Skip to main content
Premium Trial:

Request an Annual Quote

Phosphorus Diagnostics Gets FDA EUA for Direct-to-Consumer Coronavirus Test, Sample Collection Kit

NEW YORK — Phosphorus Diagnostics on Monday received Emergency Use Authorization from the US Food and Drug Administration for a direct-to-consumer version of its saliva-based SARS-CoV-2 assay, as well as for an at-home sample collection kit that can be used with the test.

The Phosphorous COVID-19 RT-qPCR Test DTC is designed to detect the N gene of the virus in saliva samples collected at home, including in a community-based setting. It runs on Bio-Rad Laboratories' CFX384 Touch Real-Time PCR Detection System and may be used only by Phosphorus-designated labs that are CLIA-certified to perform high-complexity tests, according to the FDA.

Samples used with the test are self-collected using the Pinpoint by Phosphorus COVID-19 Test Home Collection Kit DTC, which also received FDA EUA on Monday. The kit includes a sample collection device, instructions for use, and shipping materials.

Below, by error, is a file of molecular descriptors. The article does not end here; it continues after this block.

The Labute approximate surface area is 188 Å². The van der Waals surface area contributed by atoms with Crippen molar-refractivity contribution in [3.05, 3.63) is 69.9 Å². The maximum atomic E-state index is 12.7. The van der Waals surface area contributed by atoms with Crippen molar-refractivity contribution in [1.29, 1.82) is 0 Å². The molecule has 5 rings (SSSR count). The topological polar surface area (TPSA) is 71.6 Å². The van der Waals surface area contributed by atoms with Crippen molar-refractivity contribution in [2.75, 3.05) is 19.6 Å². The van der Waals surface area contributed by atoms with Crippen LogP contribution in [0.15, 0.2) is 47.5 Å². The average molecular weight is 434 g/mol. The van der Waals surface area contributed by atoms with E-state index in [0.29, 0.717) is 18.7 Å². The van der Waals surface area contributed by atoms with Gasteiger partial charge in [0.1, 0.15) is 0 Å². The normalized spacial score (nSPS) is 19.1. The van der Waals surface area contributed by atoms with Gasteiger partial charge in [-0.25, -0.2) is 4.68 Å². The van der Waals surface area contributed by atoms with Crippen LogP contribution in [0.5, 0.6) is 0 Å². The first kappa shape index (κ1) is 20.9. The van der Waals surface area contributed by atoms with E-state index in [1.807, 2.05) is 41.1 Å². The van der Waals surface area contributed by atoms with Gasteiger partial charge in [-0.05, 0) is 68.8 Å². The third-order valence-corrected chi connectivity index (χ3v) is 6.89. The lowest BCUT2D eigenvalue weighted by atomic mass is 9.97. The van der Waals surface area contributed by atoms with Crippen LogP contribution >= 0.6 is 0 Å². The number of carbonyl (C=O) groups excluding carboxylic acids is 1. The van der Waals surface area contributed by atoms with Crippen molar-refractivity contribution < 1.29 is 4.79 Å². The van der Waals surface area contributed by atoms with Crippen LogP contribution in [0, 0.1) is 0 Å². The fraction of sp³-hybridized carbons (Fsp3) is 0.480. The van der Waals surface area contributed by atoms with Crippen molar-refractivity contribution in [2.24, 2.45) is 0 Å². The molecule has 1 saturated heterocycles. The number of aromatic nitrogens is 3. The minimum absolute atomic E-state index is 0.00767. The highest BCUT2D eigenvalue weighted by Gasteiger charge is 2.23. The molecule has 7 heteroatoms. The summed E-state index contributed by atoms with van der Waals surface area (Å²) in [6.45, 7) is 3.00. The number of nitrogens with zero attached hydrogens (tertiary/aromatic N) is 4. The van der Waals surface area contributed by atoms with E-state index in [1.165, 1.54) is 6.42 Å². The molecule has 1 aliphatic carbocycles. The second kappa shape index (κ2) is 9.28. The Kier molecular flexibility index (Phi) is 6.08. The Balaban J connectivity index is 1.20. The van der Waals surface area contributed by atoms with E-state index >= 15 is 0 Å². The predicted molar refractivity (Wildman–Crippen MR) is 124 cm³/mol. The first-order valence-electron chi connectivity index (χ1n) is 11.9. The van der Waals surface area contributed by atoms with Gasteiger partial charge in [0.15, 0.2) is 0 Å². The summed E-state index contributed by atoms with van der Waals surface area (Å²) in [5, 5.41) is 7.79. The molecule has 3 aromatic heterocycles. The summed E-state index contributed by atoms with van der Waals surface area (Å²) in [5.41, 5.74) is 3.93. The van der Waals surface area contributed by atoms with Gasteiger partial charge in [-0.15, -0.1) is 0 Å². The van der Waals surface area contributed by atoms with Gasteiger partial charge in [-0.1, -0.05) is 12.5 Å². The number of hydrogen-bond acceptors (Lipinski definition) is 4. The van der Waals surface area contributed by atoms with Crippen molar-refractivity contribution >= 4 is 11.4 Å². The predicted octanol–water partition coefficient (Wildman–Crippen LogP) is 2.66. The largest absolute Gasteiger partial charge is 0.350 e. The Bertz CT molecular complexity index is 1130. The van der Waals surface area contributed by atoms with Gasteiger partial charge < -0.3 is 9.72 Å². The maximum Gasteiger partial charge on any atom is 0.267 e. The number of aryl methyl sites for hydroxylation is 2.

The prescription-only version of Phosphorus' DTC test, which uses saliva samples collected at home using OraSure Technologies' DNA Genotek Oragene Dx OGD-510 collection kit, received EUA from the FDA in mid-2020. A few months later, Secaucus, New Jersey-based Phosphorus inked a deal to offer this test at Albertsons Companies' in-store pharmacies.

The Scan

Foxtail Millet Pangenome, Graph-Based Reference Genome

Researchers in Nature Genetics described their generation of a foxtail millet pangenome, which they say can help in crop trait improvement.

Protein Length Distribution Consistent Across Species

An analysis in Genome Biology compares the lengths of proteins across more than 2,300 species, finding similar length distributions.

Novel Genetic Loci Linked to Insulin Resistance in New Study

A team reports in Nature Genetics that it used glucose challenge test data to home in on candidate genes involved in GLUT4 expression or trafficking.

RNA Editing in Octopuses Seems to Help Acclimation to Shifts in Water Temperature

A paper in Cell reports that octopuses use RNA editing to help them adjust to different water temperatures.